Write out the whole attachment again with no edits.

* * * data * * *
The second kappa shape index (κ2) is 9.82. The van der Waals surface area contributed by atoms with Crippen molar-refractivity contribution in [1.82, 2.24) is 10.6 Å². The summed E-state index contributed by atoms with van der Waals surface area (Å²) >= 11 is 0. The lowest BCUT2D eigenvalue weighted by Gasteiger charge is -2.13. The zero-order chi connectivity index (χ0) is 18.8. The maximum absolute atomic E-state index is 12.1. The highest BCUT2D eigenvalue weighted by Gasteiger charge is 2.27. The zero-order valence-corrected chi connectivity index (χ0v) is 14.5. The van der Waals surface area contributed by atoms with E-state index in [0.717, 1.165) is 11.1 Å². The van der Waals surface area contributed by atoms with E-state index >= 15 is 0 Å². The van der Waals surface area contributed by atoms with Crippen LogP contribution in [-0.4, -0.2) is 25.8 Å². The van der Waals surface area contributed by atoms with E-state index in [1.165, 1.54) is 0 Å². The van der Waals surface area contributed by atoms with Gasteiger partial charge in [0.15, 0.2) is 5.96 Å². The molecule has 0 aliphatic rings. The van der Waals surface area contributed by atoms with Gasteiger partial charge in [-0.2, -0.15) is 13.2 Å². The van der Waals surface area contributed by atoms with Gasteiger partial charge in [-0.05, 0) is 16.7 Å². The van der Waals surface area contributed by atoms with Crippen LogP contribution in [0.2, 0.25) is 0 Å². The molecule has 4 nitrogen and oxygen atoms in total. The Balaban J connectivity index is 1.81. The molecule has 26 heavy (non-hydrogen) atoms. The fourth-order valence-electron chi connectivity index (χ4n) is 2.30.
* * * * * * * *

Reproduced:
The second kappa shape index (κ2) is 9.82. The van der Waals surface area contributed by atoms with Crippen molar-refractivity contribution in [1.82, 2.24) is 10.6 Å². The summed E-state index contributed by atoms with van der Waals surface area (Å²) >= 11 is 0. The lowest BCUT2D eigenvalue weighted by Gasteiger charge is -2.13. The zero-order chi connectivity index (χ0) is 18.8. The maximum absolute atomic E-state index is 12.1. The highest BCUT2D eigenvalue weighted by Gasteiger charge is 2.27. The zero-order valence-corrected chi connectivity index (χ0v) is 14.5. The van der Waals surface area contributed by atoms with E-state index in [0.717, 1.165) is 11.1 Å². The van der Waals surface area contributed by atoms with E-state index >= 15 is 0 Å². The van der Waals surface area contributed by atoms with Crippen LogP contribution in [-0.4, -0.2) is 25.8 Å². The van der Waals surface area contributed by atoms with E-state index in [1.165, 1.54) is 0 Å². The van der Waals surface area contributed by atoms with Gasteiger partial charge in [0.15, 0.2) is 5.96 Å². The molecule has 0 aliphatic rings. The van der Waals surface area contributed by atoms with Gasteiger partial charge in [-0.2, -0.15) is 13.2 Å². The van der Waals surface area contributed by atoms with Gasteiger partial charge in [-0.05, 0) is 16.7 Å². The van der Waals surface area contributed by atoms with Crippen LogP contribution in [0.2, 0.25) is 0 Å². The molecule has 4 nitrogen and oxygen atoms in total. The Balaban J connectivity index is 1.81. The molecule has 26 heavy (non-hydrogen) atoms. The fourth-order valence-electron chi connectivity index (χ4n) is 2.30.